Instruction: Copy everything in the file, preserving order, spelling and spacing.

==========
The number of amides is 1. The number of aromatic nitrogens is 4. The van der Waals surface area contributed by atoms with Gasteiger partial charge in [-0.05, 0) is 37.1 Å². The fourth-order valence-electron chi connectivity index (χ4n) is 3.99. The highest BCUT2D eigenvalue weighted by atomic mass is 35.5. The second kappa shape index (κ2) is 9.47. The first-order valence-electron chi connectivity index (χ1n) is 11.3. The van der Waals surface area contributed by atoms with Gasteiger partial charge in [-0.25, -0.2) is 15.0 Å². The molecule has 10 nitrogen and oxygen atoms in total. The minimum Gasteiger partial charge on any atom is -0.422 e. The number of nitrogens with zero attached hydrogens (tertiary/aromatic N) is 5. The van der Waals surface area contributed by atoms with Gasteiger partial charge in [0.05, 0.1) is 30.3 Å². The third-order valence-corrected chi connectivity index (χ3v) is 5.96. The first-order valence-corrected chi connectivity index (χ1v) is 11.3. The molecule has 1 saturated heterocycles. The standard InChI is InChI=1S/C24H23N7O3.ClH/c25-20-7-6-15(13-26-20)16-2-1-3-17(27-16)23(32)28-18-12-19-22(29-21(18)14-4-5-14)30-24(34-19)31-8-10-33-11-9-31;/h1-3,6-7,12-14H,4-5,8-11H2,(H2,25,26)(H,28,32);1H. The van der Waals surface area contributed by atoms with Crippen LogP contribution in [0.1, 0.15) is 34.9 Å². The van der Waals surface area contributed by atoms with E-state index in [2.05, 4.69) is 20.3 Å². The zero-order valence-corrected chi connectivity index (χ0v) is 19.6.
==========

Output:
The number of amides is 1. The number of aromatic nitrogens is 4. The van der Waals surface area contributed by atoms with Gasteiger partial charge in [-0.05, 0) is 37.1 Å². The fourth-order valence-electron chi connectivity index (χ4n) is 3.99. The highest BCUT2D eigenvalue weighted by atomic mass is 35.5. The second kappa shape index (κ2) is 9.47. The first-order valence-electron chi connectivity index (χ1n) is 11.3. The van der Waals surface area contributed by atoms with Gasteiger partial charge in [-0.25, -0.2) is 15.0 Å². The molecule has 10 nitrogen and oxygen atoms in total. The minimum Gasteiger partial charge on any atom is -0.422 e. The number of nitrogens with zero attached hydrogens (tertiary/aromatic N) is 5. The van der Waals surface area contributed by atoms with Gasteiger partial charge in [0.05, 0.1) is 30.3 Å². The third-order valence-corrected chi connectivity index (χ3v) is 5.96. The first-order valence-corrected chi connectivity index (χ1v) is 11.3. The molecule has 1 saturated heterocycles. The standard InChI is InChI=1S/C24H23N7O3.ClH/c25-20-7-6-15(13-26-20)16-2-1-3-17(27-16)23(32)28-18-12-19-22(29-21(18)14-4-5-14)30-24(34-19)31-8-10-33-11-9-31;/h1-3,6-7,12-14H,4-5,8-11H2,(H2,25,26)(H,28,32);1H. The van der Waals surface area contributed by atoms with Crippen LogP contribution in [0.1, 0.15) is 34.9 Å². The van der Waals surface area contributed by atoms with E-state index in [2.05, 4.69) is 20.3 Å². The zero-order valence-corrected chi connectivity index (χ0v) is 19.6.